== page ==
He was so smitten with Draupadi's beauty that he conceived an uncontrollable passion for her. And he was so sure of his own attractions and power that it never occurred to him that she, though a mere maidservant could resist his will. He made amorous overtures to her, which greatly vexed her.

Draupadi was too shy to speak of this to Sudeshna or to others. She gave out that her husbands were Gandharvas who would mysteriously kill those who tried to dishonor her.

Her good conduct and lustre made every one believe in her story about the Gandharvas. But Kichaka was not to be frightened so easily and he sought persistently to seduce Draupadi.

His persecution became so intolerable that at last she complained of it to Queen Sudeshna, and implored her protection.

Kichaka, of course, had greater influence over his sister, and he shamelessly confided to her his unlawful passion for her maid and sought her aid to compass his wish.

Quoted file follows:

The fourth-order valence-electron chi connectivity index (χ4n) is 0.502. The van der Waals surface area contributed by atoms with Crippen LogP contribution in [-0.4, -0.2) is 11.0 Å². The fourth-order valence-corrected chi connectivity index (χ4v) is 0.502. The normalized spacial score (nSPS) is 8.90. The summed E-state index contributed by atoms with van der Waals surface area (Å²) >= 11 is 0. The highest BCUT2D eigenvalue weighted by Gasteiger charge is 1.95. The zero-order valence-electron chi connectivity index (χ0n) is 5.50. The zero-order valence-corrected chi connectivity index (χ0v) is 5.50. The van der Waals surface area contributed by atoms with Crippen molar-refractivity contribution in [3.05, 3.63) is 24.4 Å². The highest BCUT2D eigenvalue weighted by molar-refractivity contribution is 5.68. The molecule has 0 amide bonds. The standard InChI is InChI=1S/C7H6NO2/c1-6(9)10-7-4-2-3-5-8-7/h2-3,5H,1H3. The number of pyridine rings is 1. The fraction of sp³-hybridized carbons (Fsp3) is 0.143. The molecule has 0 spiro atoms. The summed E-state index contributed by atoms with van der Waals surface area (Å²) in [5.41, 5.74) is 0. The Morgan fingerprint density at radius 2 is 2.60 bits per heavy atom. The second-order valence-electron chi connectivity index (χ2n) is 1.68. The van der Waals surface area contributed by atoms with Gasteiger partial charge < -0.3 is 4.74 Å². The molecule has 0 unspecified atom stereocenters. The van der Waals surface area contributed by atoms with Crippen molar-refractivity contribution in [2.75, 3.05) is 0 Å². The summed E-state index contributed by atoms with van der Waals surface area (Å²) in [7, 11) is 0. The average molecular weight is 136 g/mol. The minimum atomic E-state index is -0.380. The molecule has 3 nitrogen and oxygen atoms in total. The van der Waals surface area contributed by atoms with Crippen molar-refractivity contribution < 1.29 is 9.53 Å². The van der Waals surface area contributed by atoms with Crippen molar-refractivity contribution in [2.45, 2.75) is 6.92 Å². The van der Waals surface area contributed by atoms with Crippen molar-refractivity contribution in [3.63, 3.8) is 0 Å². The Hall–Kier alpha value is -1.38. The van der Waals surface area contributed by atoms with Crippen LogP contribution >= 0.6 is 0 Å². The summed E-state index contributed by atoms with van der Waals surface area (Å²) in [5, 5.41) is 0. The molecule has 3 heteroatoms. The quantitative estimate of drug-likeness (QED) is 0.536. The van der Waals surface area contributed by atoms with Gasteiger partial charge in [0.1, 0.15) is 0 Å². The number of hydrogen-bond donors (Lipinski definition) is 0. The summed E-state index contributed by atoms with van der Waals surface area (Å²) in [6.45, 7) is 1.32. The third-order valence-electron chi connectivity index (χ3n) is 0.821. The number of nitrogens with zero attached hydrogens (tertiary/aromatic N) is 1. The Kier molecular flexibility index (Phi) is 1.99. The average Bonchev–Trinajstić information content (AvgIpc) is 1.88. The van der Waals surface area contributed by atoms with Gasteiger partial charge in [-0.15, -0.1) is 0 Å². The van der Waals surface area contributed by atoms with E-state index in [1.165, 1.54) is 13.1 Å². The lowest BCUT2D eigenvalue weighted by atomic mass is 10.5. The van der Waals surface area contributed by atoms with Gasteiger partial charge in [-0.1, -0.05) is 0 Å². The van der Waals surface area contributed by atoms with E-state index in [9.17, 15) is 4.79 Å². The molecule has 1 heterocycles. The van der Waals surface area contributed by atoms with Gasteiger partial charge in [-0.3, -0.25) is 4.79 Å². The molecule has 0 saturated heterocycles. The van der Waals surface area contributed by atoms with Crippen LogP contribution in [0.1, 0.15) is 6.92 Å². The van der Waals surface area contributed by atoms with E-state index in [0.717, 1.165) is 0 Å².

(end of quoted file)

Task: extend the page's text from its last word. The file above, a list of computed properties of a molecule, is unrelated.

He represented himself as dying of desire.

"I am so full of torment," he said, "that from the time I met your maid, I do not get any sleep or rest. You must save my life by managing somehow to make her receive my advances favorably." The queen tried to dissuade him but Kichaka would not listen. And finally Sudeshna yielded. Both of them decided upon a plan to entrap Draupadi.

One night, many sweetmeats and intoxicating drinks were prepared in the house of Kichaka and a great feast was arranged. Sudeshna called Sairandhri to her side and handing her a beautiful golden jug bade her go and bring her a jug of wine from Kichaka's house.

Draupadi hesitated to go to the house of the infatuated Kichaka at that hour and begged hard that someone else of her many attendants might be sent, but Sudeshna did not listen. She pretended to be angry and said sharply: "Go, you must.